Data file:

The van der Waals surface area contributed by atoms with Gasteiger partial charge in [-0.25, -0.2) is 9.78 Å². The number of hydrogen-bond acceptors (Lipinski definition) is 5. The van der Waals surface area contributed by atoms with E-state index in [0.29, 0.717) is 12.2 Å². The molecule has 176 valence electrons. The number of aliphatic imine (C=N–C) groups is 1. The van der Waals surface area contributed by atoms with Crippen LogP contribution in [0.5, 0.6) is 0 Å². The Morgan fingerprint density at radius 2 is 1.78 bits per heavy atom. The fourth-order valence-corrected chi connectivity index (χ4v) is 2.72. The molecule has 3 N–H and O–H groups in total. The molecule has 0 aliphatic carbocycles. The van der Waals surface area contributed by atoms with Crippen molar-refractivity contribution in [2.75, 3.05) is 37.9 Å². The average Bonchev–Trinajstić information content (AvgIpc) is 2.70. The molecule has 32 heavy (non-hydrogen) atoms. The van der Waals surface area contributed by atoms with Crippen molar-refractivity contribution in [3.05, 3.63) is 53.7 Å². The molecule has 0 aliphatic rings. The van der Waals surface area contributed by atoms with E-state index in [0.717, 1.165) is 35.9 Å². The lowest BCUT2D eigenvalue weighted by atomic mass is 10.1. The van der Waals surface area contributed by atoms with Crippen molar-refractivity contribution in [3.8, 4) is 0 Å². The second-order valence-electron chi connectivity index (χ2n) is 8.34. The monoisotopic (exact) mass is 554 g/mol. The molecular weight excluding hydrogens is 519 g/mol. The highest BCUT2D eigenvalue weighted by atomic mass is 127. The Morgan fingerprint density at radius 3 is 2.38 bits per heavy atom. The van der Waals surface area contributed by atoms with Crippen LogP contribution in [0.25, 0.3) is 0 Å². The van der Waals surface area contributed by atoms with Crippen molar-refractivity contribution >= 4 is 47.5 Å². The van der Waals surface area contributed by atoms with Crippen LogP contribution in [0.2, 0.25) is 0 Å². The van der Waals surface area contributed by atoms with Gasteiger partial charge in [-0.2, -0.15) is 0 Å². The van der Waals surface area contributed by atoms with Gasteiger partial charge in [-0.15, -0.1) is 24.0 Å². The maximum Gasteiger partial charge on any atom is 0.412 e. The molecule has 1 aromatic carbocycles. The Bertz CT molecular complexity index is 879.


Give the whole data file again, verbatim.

The van der Waals surface area contributed by atoms with Gasteiger partial charge in [-0.25, -0.2) is 9.78 Å². The number of hydrogen-bond acceptors (Lipinski definition) is 5. The van der Waals surface area contributed by atoms with E-state index in [0.29, 0.717) is 12.2 Å². The molecule has 176 valence electrons. The number of aliphatic imine (C=N–C) groups is 1. The van der Waals surface area contributed by atoms with Crippen LogP contribution in [0.5, 0.6) is 0 Å². The Morgan fingerprint density at radius 2 is 1.78 bits per heavy atom. The fourth-order valence-corrected chi connectivity index (χ4v) is 2.72. The molecule has 3 N–H and O–H groups in total. The molecule has 0 aliphatic carbocycles. The van der Waals surface area contributed by atoms with Crippen molar-refractivity contribution in [2.75, 3.05) is 37.9 Å². The average Bonchev–Trinajstić information content (AvgIpc) is 2.70. The molecule has 32 heavy (non-hydrogen) atoms. The van der Waals surface area contributed by atoms with Crippen molar-refractivity contribution in [3.05, 3.63) is 53.7 Å². The molecule has 0 aliphatic rings. The van der Waals surface area contributed by atoms with E-state index in [0.717, 1.165) is 35.9 Å². The lowest BCUT2D eigenvalue weighted by atomic mass is 10.1. The van der Waals surface area contributed by atoms with Crippen molar-refractivity contribution in [3.8, 4) is 0 Å². The second-order valence-electron chi connectivity index (χ2n) is 8.34. The monoisotopic (exact) mass is 554 g/mol. The molecular weight excluding hydrogens is 519 g/mol. The highest BCUT2D eigenvalue weighted by atomic mass is 127. The Morgan fingerprint density at radius 3 is 2.38 bits per heavy atom. The van der Waals surface area contributed by atoms with Crippen LogP contribution in [0.25, 0.3) is 0 Å². The van der Waals surface area contributed by atoms with Crippen molar-refractivity contribution >= 4 is 47.5 Å². The van der Waals surface area contributed by atoms with Crippen LogP contribution in [0.2, 0.25) is 0 Å². The van der Waals surface area contributed by atoms with Gasteiger partial charge in [-0.2, -0.15) is 0 Å². The van der Waals surface area contributed by atoms with Gasteiger partial charge in [-0.15, -0.1) is 24.0 Å². The maximum Gasteiger partial charge on any atom is 0.412 e. The molecule has 1 aromatic carbocycles. The Bertz CT molecular complexity index is 879.